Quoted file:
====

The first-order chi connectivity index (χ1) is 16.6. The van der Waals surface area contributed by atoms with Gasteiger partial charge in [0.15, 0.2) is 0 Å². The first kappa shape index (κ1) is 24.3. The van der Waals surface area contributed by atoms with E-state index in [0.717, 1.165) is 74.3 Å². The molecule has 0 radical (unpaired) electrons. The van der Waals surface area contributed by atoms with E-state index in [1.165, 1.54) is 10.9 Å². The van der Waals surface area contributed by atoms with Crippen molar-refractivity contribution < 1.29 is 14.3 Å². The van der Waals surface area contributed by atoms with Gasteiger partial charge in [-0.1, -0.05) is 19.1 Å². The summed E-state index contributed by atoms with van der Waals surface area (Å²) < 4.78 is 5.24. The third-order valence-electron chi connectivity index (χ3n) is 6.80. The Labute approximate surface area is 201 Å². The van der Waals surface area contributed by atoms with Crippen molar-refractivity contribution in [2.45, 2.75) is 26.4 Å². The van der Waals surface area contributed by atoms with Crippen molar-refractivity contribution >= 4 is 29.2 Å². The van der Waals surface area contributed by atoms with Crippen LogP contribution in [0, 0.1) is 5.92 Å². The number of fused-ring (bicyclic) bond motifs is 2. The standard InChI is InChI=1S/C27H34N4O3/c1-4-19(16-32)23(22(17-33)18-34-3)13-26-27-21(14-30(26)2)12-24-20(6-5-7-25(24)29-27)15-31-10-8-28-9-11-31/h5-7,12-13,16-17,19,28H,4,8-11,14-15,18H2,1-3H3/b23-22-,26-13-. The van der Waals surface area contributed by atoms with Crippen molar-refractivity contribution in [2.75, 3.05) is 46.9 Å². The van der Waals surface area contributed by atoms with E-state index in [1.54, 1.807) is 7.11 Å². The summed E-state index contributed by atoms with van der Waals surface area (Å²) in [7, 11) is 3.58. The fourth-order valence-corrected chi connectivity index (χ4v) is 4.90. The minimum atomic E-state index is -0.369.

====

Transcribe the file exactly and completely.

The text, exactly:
The first-order chi connectivity index (χ1) is 16.6. The van der Waals surface area contributed by atoms with Gasteiger partial charge in [0.15, 0.2) is 0 Å². The first kappa shape index (κ1) is 24.3. The van der Waals surface area contributed by atoms with E-state index in [0.717, 1.165) is 74.3 Å². The molecule has 0 radical (unpaired) electrons. The van der Waals surface area contributed by atoms with E-state index in [1.165, 1.54) is 10.9 Å². The van der Waals surface area contributed by atoms with Crippen molar-refractivity contribution < 1.29 is 14.3 Å². The van der Waals surface area contributed by atoms with Gasteiger partial charge in [-0.1, -0.05) is 19.1 Å². The summed E-state index contributed by atoms with van der Waals surface area (Å²) < 4.78 is 5.24. The third-order valence-electron chi connectivity index (χ3n) is 6.80. The Labute approximate surface area is 201 Å². The van der Waals surface area contributed by atoms with Crippen molar-refractivity contribution in [2.45, 2.75) is 26.4 Å². The van der Waals surface area contributed by atoms with Crippen molar-refractivity contribution >= 4 is 29.2 Å². The van der Waals surface area contributed by atoms with Crippen LogP contribution in [0, 0.1) is 5.92 Å². The number of fused-ring (bicyclic) bond motifs is 2. The standard InChI is InChI=1S/C27H34N4O3/c1-4-19(16-32)23(22(17-33)18-34-3)13-26-27-21(14-30(26)2)12-24-20(6-5-7-25(24)29-27)15-31-10-8-28-9-11-31/h5-7,12-13,16-17,19,28H,4,8-11,14-15,18H2,1-3H3/b23-22-,26-13-. The van der Waals surface area contributed by atoms with Crippen molar-refractivity contribution in [2.75, 3.05) is 46.9 Å². The van der Waals surface area contributed by atoms with E-state index in [1.54, 1.807) is 7.11 Å². The summed E-state index contributed by atoms with van der Waals surface area (Å²) in [7, 11) is 3.58. The fourth-order valence-corrected chi connectivity index (χ4v) is 4.90. The minimum atomic E-state index is -0.369.